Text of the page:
What is knob-and-tube wiring?
Knob-and-tube wiring is an older method of electrical wiring, frequently used in homes in the early 20th century. The name comes from the porcelain knobs that support the electrical wire and the tube insulators that cover the wire as it passes through studs and joists.
Knob-and-tube wiring that's properly installed and in good condition isn't inherently dangerous, according to the International Association of Certified Home Inspectors. However, it can be more susceptible to fraying and deterioration due to the age of the wiring. It can also pose a greater risk of fire if wall insulation envelops the wiring and the system is under heavy load. Knob-and-tube wiring also lacks grounding wire to safely divert excess electricity.
Will insurance cover knob-and-tube wiring?
Obtaining homeowners insurance that covers knob-and-tube wiring can be tricky. Some providers may offer you a policy, while many will decline to offer a policy. Companies willing to insure a home with knob-and-tube wiring may charge a higher premium because of the increased risk of fire it presents. They may also ask for an inspection report that details the condition of the wiring before providing coverage.
Insurers that cover a home with knob-and-tube wiring may charge a higher premium because of the increased risk.
Will homeowners insurance cover aluminum wiring?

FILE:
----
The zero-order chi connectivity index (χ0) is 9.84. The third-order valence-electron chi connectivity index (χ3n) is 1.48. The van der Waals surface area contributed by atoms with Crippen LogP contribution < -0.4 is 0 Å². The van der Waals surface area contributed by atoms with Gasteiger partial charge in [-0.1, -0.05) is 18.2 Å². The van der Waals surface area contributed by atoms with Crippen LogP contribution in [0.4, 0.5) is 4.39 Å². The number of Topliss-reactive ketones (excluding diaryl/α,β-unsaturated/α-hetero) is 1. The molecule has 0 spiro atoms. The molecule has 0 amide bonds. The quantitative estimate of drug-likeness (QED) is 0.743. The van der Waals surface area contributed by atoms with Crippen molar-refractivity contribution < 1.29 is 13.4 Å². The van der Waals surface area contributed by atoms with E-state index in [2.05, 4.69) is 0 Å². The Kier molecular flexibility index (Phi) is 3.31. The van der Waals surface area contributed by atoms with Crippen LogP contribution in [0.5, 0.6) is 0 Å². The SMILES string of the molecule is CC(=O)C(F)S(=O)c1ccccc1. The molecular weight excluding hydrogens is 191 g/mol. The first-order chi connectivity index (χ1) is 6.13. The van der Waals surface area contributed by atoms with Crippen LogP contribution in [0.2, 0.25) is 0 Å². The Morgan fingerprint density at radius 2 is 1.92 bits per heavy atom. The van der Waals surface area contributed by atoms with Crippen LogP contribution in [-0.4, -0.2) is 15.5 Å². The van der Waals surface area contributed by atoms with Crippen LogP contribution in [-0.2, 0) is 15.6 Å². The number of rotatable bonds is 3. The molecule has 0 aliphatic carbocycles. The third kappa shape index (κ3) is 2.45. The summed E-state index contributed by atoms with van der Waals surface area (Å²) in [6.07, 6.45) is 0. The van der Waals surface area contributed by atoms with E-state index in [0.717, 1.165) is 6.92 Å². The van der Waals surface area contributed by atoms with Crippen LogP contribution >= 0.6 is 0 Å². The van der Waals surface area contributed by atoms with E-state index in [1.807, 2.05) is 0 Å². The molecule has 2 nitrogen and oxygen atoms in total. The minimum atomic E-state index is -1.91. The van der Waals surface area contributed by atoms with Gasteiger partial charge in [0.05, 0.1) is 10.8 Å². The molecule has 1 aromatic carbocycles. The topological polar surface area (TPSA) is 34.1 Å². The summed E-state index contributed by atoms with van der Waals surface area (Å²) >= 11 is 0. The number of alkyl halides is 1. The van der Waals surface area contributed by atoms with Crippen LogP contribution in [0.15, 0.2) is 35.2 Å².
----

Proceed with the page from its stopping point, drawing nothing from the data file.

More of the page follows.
Like knob-and-tube wiring, aluminum wiring is considered a risk by insurers. Although some insurance companies will insure homes with aluminum wiring, it may come at a higher premium. The main reason aluminum wiring, commonly found in homes built between 1960 and 1980, is considered a hazard is because it's less durable than other materials such as copper and tends to age and deteriorate faster.
Does homeowners insurance cover electrical panels?
Electrical panels are typically covered by your homeowners policy if the damage is the result of a "sudden and accidental" loss caused by a peril, such as a fire or lightning. However, you typically won't be covered if the damage is the result of age or improper maintenance.
Does a home warranty extend coverage to electrical systems?
A home warranty plan, unlike homeowners insurance, can help provide extra protection for problems that arise from daily wear and tear. This coverage is typically extended to electrical systems as well. The components of your electrical system that may be covered include:
- Lighting fixtures
- Electrical panels
- Direct current wiring and junction boxes
- Circuit breakers, fuses, and switches
- Ceiling and exhaust fans
- Garage door openers
- Smoke detectors
- Exhaust fans
- Electric motors and mechanical parts of appliances
Note that home warranties typically don't cover electrical issues resulting from circuit overloads, lightning strikes, power surges, or power failures.
Have your home electrical system inspected by an electrician at least every three to five years to ensure it's safely running at optimal levels.
Electrical wiring safety tips
Whether you're purchasing a new home or have owned one for years, there are simple steps you can take to keep your electrical systems safe. Before purchasing a home, it's essential that you hire a qualified electrician to inspect your home's system. Homeowners should consider these preventive tips:
- Never overload electrical outlets
- Replace frayed or damaged electrical cords
- Keep all electrical cords away from heat sources and water
- Use bulbs with the correct wattage for their light fixture
- Unplug unused appliances to avoid overheating or power surges